Smart chip design for streaming data

ELLIIT researchers at Lund University are developing a toolbox to simulate integrated circuits, or chips, before they are manufactured. A chip consists of a large number of heterogeneous components that must all function together. Complexity is increasing, and even a slight mistake may have serious consequences for a company.

We take it for granted today that we can receive and use streamed data. It’s obvious that a camera can record both text and images, sometimes even moving images. We are happy to switch background on a digital collaboration platform while we are seen in the foreground, and with sound transfer in real time.

Behind the scenes are skilled and experienced designers of integrated circuits, or chips, which make it work, every time, without fail.

“All major companies are now working with data streams, and it’s a fundamental problem here that all systems consist of a complex and heterogeneous mixture of components that process different parts of the signals”, says Jörn Janneck, senior lecturer in the Department of Computer Science at Lund University.

He uses the camera as an example: one part of the chip receives the signal and processes it, another part looks for patterns (many cameras, for example, can zoom in to a face), while other parts carry out image processing and machine learning. The different parts of the chip have well-defined tasks.

“If a product is to be competitive, it must be small and consume as little power as possible. This means that the complexity of the heterogeneous collection of components is continuously increasing”, Jörn Janneck explains.

Chips must also be sufficiently fast, with some of the processing being carried out in hardware and some in software. The locations of components must be decided early during the design process, together with how they are to work together.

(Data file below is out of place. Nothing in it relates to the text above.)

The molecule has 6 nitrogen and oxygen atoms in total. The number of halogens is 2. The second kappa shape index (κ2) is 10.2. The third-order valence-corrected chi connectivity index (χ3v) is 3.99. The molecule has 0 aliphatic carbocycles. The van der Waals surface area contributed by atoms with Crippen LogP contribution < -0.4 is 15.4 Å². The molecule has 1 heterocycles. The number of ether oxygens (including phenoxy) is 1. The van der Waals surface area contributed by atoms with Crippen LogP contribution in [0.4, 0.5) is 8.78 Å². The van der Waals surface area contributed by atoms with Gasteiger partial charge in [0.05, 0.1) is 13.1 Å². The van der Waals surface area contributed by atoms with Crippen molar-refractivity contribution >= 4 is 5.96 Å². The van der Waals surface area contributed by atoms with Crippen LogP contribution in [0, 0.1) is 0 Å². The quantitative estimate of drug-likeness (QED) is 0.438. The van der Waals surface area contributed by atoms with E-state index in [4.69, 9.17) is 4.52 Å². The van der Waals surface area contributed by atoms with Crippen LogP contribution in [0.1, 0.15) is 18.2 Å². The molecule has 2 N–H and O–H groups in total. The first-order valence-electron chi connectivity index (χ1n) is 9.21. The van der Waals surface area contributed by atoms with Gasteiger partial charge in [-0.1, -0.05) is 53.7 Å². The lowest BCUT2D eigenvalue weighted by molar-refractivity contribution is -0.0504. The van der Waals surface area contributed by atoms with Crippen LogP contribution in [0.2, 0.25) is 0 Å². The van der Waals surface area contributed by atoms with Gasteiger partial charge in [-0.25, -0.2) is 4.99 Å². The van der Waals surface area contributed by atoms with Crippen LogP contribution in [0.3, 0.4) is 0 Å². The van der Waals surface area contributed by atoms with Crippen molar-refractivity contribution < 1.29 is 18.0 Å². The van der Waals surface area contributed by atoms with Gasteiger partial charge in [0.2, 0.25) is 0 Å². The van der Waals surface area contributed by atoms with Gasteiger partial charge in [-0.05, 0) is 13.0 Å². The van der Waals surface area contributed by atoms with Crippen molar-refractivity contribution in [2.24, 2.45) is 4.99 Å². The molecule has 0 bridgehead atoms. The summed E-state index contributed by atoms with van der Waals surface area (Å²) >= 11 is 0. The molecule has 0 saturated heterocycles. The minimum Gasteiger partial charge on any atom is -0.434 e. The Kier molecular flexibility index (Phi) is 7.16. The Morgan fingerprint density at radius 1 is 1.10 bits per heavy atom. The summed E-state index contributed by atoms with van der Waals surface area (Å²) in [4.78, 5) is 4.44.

“This is becoming increasingly complicated as more functions are added. Today the performance of a chip can’t be evaluated or analysed until a late stage of the process”, he says.

This is where Jörn Janneck and his colleagues at ELLIIT come into the picture: in collaboration with the electronics industry they are building a toolbox that can simulate chip function. A first step was taken in 2016 in a project that was part of Eurostars, financed by Vinnova. This project was a collaboration with hardware manufacturer Magillem, software developer Softeam, and École Polytechnique Fédérale de Lausanne (EPFL) in Switzerland. 

The Swedish part of the project resulted in a compiler suite named Tÿcho, which enabled a comprehensive view of both hardware and software development.

“We have continued this work and developed a tool that can contribute to the design of many different types of system. It can analyse and characterise each algorithm on a chip. We then build a model in which it is possible to simulate several variants, and obtain feedback about what functions and what doesn’t”, says Jörn Janneck.

Decisions can be made earlier in the design process and several versions can be tested without having to build the chip.

“Companies that manufacture their own chips have skilled professionals who have been designing integrated circuits for many years. But today they are compelled to make qualified guesses about what will work, and then they add a safety margin to this. Despite this, however, expensive mistakes are sometimes made.”

Such an error in the design of a chip is not only expensive: it also delays the market introduction of new functions and products, which are extremely important for both large and small companies working with streaming data.

Research Group


Jörn Janneck, senior lecturer at Department of Computer Science, Lund University, together with three post doc and two doctoral students.